Israel's lunar ship took two of its first images from the other side of the moon while performing one of its most challenging maneuvers so far, leaving Earth's gravitational pull and being captured by lunar gravity.
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One of Beresheet's peripheral cameras, in Hebrew for Genesis, took the photograph at a distance of about 470 kilometers (292 miles) from the face of the moon. The largest craters in the images are more than 4.5 billion years old; The little ones are younger. From one of the photos, the Earth is only visible as a bright orb in the distance.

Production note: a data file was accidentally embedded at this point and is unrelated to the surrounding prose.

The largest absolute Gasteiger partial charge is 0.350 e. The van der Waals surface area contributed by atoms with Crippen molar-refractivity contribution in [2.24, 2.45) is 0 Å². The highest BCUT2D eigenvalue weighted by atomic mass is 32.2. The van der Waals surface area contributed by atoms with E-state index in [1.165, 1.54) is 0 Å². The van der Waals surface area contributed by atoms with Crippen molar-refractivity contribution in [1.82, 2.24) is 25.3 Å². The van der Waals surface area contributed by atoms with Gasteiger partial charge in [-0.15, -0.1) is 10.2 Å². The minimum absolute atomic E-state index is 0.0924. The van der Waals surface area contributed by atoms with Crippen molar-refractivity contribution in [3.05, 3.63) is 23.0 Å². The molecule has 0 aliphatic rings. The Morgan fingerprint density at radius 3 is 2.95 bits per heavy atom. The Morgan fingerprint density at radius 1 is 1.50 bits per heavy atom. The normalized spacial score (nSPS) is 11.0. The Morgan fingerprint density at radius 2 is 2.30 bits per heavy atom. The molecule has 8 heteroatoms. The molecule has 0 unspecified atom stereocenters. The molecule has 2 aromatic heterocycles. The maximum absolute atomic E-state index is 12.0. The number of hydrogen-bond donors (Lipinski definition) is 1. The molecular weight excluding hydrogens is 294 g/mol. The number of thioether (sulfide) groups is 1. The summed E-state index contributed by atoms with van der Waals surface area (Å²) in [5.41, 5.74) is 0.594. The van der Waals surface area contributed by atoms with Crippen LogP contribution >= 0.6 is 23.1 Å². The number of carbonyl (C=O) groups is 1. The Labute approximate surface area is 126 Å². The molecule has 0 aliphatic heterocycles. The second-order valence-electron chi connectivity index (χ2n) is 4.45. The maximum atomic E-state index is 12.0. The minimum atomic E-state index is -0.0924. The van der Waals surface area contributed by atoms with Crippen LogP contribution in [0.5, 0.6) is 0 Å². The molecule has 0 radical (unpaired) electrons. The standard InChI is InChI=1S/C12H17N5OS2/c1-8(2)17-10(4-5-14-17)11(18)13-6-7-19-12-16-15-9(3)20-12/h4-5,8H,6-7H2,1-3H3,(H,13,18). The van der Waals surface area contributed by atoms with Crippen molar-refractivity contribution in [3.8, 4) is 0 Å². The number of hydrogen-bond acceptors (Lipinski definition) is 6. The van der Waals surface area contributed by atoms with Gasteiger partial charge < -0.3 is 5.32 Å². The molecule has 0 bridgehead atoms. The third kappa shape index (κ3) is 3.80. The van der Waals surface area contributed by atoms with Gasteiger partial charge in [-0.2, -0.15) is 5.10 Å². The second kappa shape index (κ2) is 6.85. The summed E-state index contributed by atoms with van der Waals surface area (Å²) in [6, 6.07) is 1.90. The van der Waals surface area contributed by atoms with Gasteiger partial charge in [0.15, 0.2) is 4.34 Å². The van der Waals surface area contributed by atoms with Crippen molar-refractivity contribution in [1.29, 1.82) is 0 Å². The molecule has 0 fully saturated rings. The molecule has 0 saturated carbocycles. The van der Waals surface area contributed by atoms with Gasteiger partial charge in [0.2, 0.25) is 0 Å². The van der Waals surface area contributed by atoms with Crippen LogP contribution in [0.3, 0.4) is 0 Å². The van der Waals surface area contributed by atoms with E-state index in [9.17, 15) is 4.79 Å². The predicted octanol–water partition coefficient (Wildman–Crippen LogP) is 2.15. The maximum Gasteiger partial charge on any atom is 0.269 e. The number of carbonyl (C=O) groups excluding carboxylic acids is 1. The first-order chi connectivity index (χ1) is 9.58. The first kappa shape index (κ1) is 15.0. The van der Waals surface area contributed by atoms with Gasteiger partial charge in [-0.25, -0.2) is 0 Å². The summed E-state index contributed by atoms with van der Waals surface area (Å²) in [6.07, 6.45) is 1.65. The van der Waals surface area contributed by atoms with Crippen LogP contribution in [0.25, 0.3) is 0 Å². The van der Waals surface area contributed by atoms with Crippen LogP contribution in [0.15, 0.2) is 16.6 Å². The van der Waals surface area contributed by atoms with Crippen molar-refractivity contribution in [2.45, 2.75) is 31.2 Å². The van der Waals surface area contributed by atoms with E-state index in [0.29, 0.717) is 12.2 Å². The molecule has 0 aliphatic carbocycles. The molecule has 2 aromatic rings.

To complete the maneuver, Beresheet needed to reduce its speed from 8,500 kilometers per hour to 7,500 kilometers. The spacecraft will now circle the moon in diminishing orbits. After that, he will face his next big challenge: Beresheet is expected to land on the moon next week.